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Veers oft, as oft so steers, and shifts her sail:
So varied he, and of his tortuous train
Curl'd many a wanton wreath in sight of Eve,
To lure her eye: she, busied, heard the sound
Of rustling leaves, but minded not, as used
To such disport before her through the field,
From

every beast; more duteous at her call,
Than at Circean call the herd disguised.
He, bolder

now,

uncall’d before her stood, But as in gaze admiring: oft he bow'd His turret crest, and sleek enamellid neck, Fawning; and lick'd the ground whereon she trod. His gentle dumb expression turn’d at length The eye of Eve to mark his play: he, glad Of her attention gain'd, with serpent-tongue Organic, or impulse of vocal air, His fraudulent temptation thus began:

“ Wonder not, sovran Mistress! if perhaps Thou canst, who art sole wonder! much less arm Thy looks, the heaven of mildness, with disdain, Displeased that I approach thee thus, and gaze Insatiate: I thus single; nor have fear'd Thy awful brow, more awful thus retired. Fairest resemblance of thy Maker fair! Thee all things living gaze on, all things thine By gift, and thy celestial beauty adore With ravishment beheld; there best beheld, Where universally admired: but here, In this inclosure wild, these beasts among, Beholders rude, and shallow to discern Half what in thee is fair, one man except, Who sees thee? (and what is one?) who should be A goddess among gods, adored and served [seen By angels numberless, thy daily train."

So glozed the Tempter, and his proem tuned : Into the heart of Eve his words made way, Though at the voice much marvelling; at length, Not unamazed, she thus in answer spake: " What

may

this mean? language of man pronounced By tongue of brute, and human sense express'd? The first, at least, of these I thought denied To beasts; whom God, on their creation-day, Created mute to all articulate sound: The latter I demur; for in their looks Much reason, and in their actions, oft appears. Thee, Serpent! subtlest beast of all the field I knew, but not with human voice endued. Redouble then this miracle, and say, How camest thou speakable of mute, and how To me so friendly grown above the rest Of brutal kind, that daily are in sight? Say, for such wonder claims attention due.”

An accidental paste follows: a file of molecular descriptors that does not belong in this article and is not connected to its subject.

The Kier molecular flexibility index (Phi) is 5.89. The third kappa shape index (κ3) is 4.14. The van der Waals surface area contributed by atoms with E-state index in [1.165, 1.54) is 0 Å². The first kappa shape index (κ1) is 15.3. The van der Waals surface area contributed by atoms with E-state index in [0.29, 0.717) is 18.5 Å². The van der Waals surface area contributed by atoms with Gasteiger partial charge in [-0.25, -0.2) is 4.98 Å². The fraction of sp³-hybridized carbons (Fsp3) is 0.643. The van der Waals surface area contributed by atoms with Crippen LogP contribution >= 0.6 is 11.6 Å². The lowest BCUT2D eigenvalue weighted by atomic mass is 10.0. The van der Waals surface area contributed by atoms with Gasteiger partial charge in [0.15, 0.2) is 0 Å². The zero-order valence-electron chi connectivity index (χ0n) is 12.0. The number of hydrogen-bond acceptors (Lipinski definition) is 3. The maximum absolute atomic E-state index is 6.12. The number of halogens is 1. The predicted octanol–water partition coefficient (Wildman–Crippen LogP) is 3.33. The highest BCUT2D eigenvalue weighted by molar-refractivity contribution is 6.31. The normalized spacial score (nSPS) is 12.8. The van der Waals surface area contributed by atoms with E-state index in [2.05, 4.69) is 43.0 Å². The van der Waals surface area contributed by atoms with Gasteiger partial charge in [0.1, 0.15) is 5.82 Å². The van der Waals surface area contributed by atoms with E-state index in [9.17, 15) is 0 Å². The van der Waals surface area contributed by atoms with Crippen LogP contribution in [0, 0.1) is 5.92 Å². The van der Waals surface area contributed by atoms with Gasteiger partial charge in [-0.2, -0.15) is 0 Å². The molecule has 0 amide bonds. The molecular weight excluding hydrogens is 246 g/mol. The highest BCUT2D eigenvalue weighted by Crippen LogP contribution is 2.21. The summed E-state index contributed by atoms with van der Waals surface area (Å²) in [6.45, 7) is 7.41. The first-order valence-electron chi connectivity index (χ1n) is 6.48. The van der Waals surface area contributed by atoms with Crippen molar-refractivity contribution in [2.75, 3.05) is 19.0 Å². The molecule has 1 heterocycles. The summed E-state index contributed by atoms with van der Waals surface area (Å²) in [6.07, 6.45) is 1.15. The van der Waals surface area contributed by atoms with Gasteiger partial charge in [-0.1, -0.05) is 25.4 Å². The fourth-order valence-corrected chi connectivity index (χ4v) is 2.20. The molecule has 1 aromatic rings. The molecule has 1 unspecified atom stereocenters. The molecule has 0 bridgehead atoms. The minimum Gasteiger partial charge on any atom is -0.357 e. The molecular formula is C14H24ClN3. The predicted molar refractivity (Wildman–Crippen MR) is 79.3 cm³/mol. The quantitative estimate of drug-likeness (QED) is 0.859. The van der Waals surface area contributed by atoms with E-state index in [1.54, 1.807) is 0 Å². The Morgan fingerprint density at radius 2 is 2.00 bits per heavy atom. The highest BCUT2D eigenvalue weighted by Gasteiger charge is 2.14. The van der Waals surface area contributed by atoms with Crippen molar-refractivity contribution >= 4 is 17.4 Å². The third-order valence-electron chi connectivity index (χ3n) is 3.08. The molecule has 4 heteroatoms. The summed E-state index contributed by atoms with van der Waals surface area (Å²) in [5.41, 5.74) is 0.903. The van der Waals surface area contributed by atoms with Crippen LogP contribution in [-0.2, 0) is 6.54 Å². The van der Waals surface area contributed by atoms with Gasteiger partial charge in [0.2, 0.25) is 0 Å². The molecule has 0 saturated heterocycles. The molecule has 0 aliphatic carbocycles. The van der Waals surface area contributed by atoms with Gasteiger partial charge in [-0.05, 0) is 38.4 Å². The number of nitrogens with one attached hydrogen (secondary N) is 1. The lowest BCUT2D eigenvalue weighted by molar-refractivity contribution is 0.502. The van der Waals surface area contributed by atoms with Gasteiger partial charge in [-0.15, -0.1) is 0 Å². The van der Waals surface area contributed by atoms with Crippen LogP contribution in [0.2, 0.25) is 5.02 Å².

To whom the guileful Tempter thus replied: “ Empress of this fair world, resplendent Eve! Easy to me it is to tell thee all What thou command'st; and right thou shouldst be' I was at first as other beasts that graze [obey'd. The trodden herb, of abject thoughts and low, As was my food; nor aught but food discern'd Or sex, and apprehended nothing high : Till, on a day roving the field, I chanced A goodly tree far distant to behold Loaden with fruit of fairest colors mix'd, Ruddy and gold: I nearer drew to gaze: When from the boughs a savory odor blown, Grateful to appetite, more pleased my sense Than smell of sweetest fennel, or the teats

Of ewe'or goat dropping with milk at even,
Unsuck'd of lamb or kid, that tend their play.
To satisfy the sharp desire I had
Of tasting those fair apples, I resolved
Not to defer; hunger and thirst at once,
Powerful persuaders, quicken'd at the scent
Of that alluring fruit, urged me so keen.
About the mossy trunk I wound me soon;
For, high from ground, the branches would require
Thy utmost reach or Adam's: round the tree
All other beasts that saw, with like desire
Longing and envying stood, but could not reach.
Amid the tree now got, where plenty hung
Tempting so nigh, to pluck and eat my fill
I spared not; for, such pleasure till that hour,
At feed or fountain, never had I found.
Sated at length, ere long I might perceive
Strange alteration in me, to degree
Of reason in my inward powers; and speech
Wanted not long; though to this shape retain'd.
Thenceforth to speculations high or deep
I turn’d my thoughts; and, with capacious mind,
Consider'd all things visible in heaven,
Or earth, or middle; all things fair and good.
But all that fair and good in thy divine
Semblance, and in thy beauty's heavenly ray,
United I beheld : no fair to thine
Equivalent or second : which compellid
Me thus, though importune perhaps, to come
And gaze, and worship thee of right declared
Sovran of creatures, universal Dame !"

So talk'd the spirited sly snake; and Eve,
Yet more amazed, unwary thus replied:

Serpent! thy overpraising leaves in doubt

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